You can see the main carry handles extend all the way through the pack from the side panels,  they continue all the way under the bag as it happens. They are NOT going to tear off, no matter what you fill it with.
The main compartment has its own surprises as well. Twin storage pockets add further capacity to the narrow ends and the bottom of the compartment is lined with loop-field to facilitate the removable divider, which itself has zippered pockets for business cards, death-cards, whatever. 
It is also loop-faced and includes a 3-channel organizer for all your highlighter pens, or double stacked mags, to go along with the hook-field sided adjustable pistol sleeve that would accommodate most handguns. I don't have any justification to have that in use, but you might. 
Coupled with the grab handle opening strap and you have a quick-access concealed carry option right there.

The side pockets, two on one end, and one bigger one on the other, follow the same pattern. Taped seams, inverted zipper runs to keep crud out, and internal pockets to maximize organization. The single big side pocket also features a clear plastic external ID pocket.

One more cool feature are the twin, adjustable hook-and-loop retention straps for an umbrella or flashlight that sits over the"inside" pocket. It also happens to be a perfect fit for my DeadOn Anihilator Superhammer, because, you never know ...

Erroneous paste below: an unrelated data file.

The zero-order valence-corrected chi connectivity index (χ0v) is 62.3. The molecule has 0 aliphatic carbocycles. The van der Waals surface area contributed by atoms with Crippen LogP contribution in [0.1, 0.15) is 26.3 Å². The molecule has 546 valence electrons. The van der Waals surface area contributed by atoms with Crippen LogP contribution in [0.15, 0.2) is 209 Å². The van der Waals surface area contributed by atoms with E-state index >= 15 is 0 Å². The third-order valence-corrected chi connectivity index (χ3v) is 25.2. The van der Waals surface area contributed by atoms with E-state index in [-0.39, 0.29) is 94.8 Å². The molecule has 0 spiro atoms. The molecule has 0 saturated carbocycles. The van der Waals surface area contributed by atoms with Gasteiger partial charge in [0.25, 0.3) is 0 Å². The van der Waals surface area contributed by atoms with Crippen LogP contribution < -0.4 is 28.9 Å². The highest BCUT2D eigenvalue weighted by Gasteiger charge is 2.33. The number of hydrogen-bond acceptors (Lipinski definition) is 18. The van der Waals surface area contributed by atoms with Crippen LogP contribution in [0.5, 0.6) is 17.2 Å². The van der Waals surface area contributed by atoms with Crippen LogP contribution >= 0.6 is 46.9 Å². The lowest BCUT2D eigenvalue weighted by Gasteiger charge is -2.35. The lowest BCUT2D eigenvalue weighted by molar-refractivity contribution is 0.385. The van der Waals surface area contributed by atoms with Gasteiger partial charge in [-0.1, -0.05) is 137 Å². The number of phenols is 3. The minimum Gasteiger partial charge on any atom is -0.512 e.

All in all, this is a pretty awesome bag. It certainly does everything it sets out to do, and had weathered all I've thrown at it, from kicking around trains, planes and hospitals, to being an overnight bag and a day-to-day hauler of my ever changing loadout.
If I had to pick something to gripe about it would be the overall "width" of the bag. When I sling it either across the front of my hips like a paratroopers reserve, I've found that it is  so wide that I bump and brush people with it where normally I wouldn't have, with a backpack. Same goes when I sling it behind me. The addition of the end pockets, whilst adding valuable additional storage, also add to the bulk of the bag.

That said, I'm very pleased with it, and will keep using it until it dies or I find something better.

Sunday, November 30, 2014

Review: Rhino Ropework - Tritium fob

I wanted to get my partner Lorin a piece of jewelry for her birthday, but didn't feel that a store-bought piece was really "me" ( as you might imagine), but I was lucky in that I'd been following the exploits of Shane Marks of Rhino Ropework who as well as some really excellent looking marlin spikes and fids for ropework, has also been turning out some really lovely fobs, and better yet, hollowing them out and fitting them with vials of tritium!

You may recall that I had a bead made, with six vials of tritium installed by H3, for my keychain,and I really liked it, though that bead had exposed vials, all but two have since been broken.

The fob I commissioned encompassed the vial, with four sets of three holes drilled, allowing the light to be exposed, but protecting the vial in its sheath of stainless steel. I was very pleased to see that its light, being a much bigger vial, was quite bright, and well exposed by the fob. It is certainly bright enough for me to pinpoint it in a darkened room, tent or in fact, deep underground whilst caving on a recent adventure.

The fob has a hole drilled through at the top, with which a necklace, be it link or a ball-chain to suit the wearer, or even feed a thin split ring through to add it to a keychain. The vial is securely seated and snug within the fob.